Is San Jose still the 10th largest U.S. city?
An aerial view of downtown San Jose is pictured in this file photo.

    The heart of Silicon Valley might have lost its claim to fame as the 10th largest city in the nation.

    During a Charter Review Commission meeting Monday night, San Jose State University retired political science professor Terry Christensen made a statement that raised eyebrows during his presentation: the city of Austin, Texas surpassed San Jose in population and became the 10th largest city in the U.S.

    The statement quickly made rounds on Twitter after former Councilmember Lan Diep, who now serves on the commission, posted about it.

    Christensen told San José Spotlight Tuesday that his statement is based on various projections, including one from World Population Review that uses 2018 estimated data. The news also started buzzing last June in Austin, according to news reports. The city released its own population projection in a newsletter.

    “San Jose is drifting backwards, and if the current trend holds, even with reduced growth velocity on Austin’s part, we’ll become the 10th most populous city in the country sometime during 2021,” the newsletter reads.

    So did San Jose really lose its place? The answer, according to the U. S. Census Bureau, could become clear in a month when the agency releases its 2020 census data on May 27.

    Due to the pandemic and last-minute changes by the previous presidential administration, the first batch of 2020 census reports is delayed. The most current population data is dated 2019, when San Jose led Austin by roughly 40,000 people. So far, the Census Bureau only has its estimated population count for the whole country.

    Still, data from previous years points to San Jose falling lower in the ranking.

    San Jose made the top 10 most populous cities in 2005, pushing Detroit off the list. The city was on track to crack the 1 million population mark, but that number shrunk amid the recession, according to census data. In 2013, San Jose was the largest city in the fastest growing county in California, and began to see growth again, securing its top 10 spot.

    But as the costs of housing and living continue to rise, San Jose’s population has steadily declined by tens of thousands of people every year since 2017, data shows. Annual city surveys also show a growing number of dissatisfied residents over the last few years.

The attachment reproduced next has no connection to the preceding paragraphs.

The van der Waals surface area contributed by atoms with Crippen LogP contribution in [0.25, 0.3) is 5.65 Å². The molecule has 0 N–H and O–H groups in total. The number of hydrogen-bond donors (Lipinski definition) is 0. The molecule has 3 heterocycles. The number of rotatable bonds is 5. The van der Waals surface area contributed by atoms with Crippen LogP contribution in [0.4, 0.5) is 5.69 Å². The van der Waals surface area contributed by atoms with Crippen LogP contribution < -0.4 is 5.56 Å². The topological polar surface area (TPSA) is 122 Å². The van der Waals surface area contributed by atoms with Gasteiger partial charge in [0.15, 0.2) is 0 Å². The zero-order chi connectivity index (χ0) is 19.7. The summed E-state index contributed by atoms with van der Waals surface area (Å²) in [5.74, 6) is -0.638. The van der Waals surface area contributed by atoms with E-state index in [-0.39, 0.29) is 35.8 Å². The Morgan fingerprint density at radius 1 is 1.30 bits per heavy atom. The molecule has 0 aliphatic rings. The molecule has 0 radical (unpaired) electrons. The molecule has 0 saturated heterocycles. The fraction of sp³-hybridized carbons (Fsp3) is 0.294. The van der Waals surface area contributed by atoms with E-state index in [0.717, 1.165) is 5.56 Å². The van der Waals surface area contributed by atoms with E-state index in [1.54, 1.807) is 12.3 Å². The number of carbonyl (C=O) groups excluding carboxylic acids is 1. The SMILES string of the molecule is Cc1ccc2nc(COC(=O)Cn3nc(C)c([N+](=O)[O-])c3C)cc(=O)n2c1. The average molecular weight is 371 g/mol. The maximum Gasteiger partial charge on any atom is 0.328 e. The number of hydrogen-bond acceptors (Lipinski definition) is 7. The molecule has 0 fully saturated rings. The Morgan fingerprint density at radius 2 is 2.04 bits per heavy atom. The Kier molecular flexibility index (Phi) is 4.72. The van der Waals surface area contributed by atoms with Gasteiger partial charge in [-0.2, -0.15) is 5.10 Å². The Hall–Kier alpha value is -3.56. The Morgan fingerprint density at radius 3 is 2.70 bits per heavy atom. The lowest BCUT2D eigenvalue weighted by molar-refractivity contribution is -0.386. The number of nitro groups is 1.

Meanwhile, more than 1,700 miles south of Silicon Valley, the city of Austin found itself to be an up and coming tech hub and people magnet. According to census data, Austin’s population grew more than 22% in the last decade, compared to a growth of 7.3% in San Jose over the same period.

    “I don’t imagine people are looking at (the ranking) to make their decisions,” Christensen said Tuesday. “It’s more of a point of pride.”

    But the real significance of this potential change, Christensen added, speaks to the current quality of living in San Jose.

    For example, the median income in Austin, at $71,576, isn’t as comparable as the median of $109,593 in Silicon Valley. But an Austin home costs around two and a half times less than one in San Jose, according to census data from 2010 to 2019. Renting in Austin is about half the price compared to here.

    Austin is also larger in size with lower population density rates than San Jose.

    In 2016, Texas Monthly dubbed Austin “the land of eternal boom.” Forbes Magazine named the city among the fastest growing urban centers in the nation, with record-breaking numbers in newcomers. Many of whom moved from California, Florida and the Northeast, according to the magazine.

    Between 2000 and 2016, Austin’s employment rate also exploded by 52%, three times that of New York and more than four times that of San Francisco, according to a Forbes analysis.

    “It’s more attractive there,” Christensen said. “Are we going to be the next Detroit? It’s a concern, but tech is not contracting (like auto did) … The concern is with our cost of living and cost of housing.”

    Contact Tran Nguyen at [email protected] or follow @nguyenntrann on Twitter.

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